Tuesday, September 25, 2012

Writing & Living The Time Of Eddie Noel: A Conversation With Allie Povall

 Eddie Noel Was Real!!!

How could a Black man kill 3 white men, elude a 1,000 man posse intent on getting him more dead than alive for 3 weeks in a forest during a harsh winter while never getting caught, being tried and sentenced to death in 1950s Jim Crow Mississippi??? Yes it is a true story!!! Tune in and find out!!! W.E. A.L.L. B.E. TV interviewed Bro. Allie Povall, the author of  The Time of Eddie Noel which effectively explores the dynamics behind this incredible but true story which for some reason is not well known in the annals of American Civil Rights and Black histories...Bro. Allie Povall is a native of Holmes County,MS, and was only 12 when the events in the story took place...

Writing & Living The Time Of Eddie Noel: A Conversation With Allie Povall 1 of 3

http://youtu.be/csqUHaVzYaQ

Writing & Living The Time Of Eddie Noel: A Conversation With Allie Povall 2 of 3

http://youtu.be/GD43JCSlqwU

Writing & Living The Time Of Eddie Noel: A Conversation With Allie Povall 3 of 3
 In January 1954, about eighteen months prior to young Emmett Tills' murder and only forty miles away, a young black man named Eddie Noel shot and killed a white honky-tonk operator named Willie Ramon Dickard.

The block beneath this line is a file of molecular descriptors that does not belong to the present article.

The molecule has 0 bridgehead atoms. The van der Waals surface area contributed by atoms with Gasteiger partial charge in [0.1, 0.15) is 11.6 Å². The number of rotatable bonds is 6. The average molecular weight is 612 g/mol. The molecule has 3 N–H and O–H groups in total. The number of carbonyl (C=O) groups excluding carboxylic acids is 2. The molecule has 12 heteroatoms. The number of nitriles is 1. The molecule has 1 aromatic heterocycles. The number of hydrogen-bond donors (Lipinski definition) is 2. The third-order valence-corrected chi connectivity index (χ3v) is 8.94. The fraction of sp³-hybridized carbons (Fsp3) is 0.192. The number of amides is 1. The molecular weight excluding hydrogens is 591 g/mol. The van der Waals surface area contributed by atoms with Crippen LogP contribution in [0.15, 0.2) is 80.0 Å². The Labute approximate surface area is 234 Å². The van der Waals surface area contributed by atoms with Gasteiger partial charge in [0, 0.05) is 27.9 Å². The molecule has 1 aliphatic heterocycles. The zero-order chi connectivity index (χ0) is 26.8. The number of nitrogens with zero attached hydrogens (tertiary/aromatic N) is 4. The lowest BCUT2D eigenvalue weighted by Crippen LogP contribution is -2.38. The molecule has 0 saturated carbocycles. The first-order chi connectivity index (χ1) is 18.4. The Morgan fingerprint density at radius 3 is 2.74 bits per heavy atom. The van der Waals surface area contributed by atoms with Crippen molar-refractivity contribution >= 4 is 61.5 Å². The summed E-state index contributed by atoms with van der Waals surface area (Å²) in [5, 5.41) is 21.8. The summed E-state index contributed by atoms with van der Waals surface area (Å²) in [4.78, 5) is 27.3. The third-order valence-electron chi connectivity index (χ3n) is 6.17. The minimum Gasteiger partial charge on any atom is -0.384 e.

Dickard's killing by Noel led to formation of perhaps the largest posse in Mississippi history, its members fueled by hatred, outrage, and in some cases, white lightning. Noel took on elements of the posse in two gunfights, killing two more white men and wounding three others. Noel was never caught, never tried, never convicted, and never went to prison.

This is the story of how and why these things happened. It is the story of a time and a place and a social system that are long past. And it is the story of a young man, who defied extraordinary odds and a system that had condemned him to a certain death from the moment he stood up to a white man. The Time of Eddie Noel is a rich history filled with colorful details of a time and a place when the Deep South stood at the threshold of the civil rights movement, which would forever change both the region and the social system that governed the lives of its people, both black and
white.

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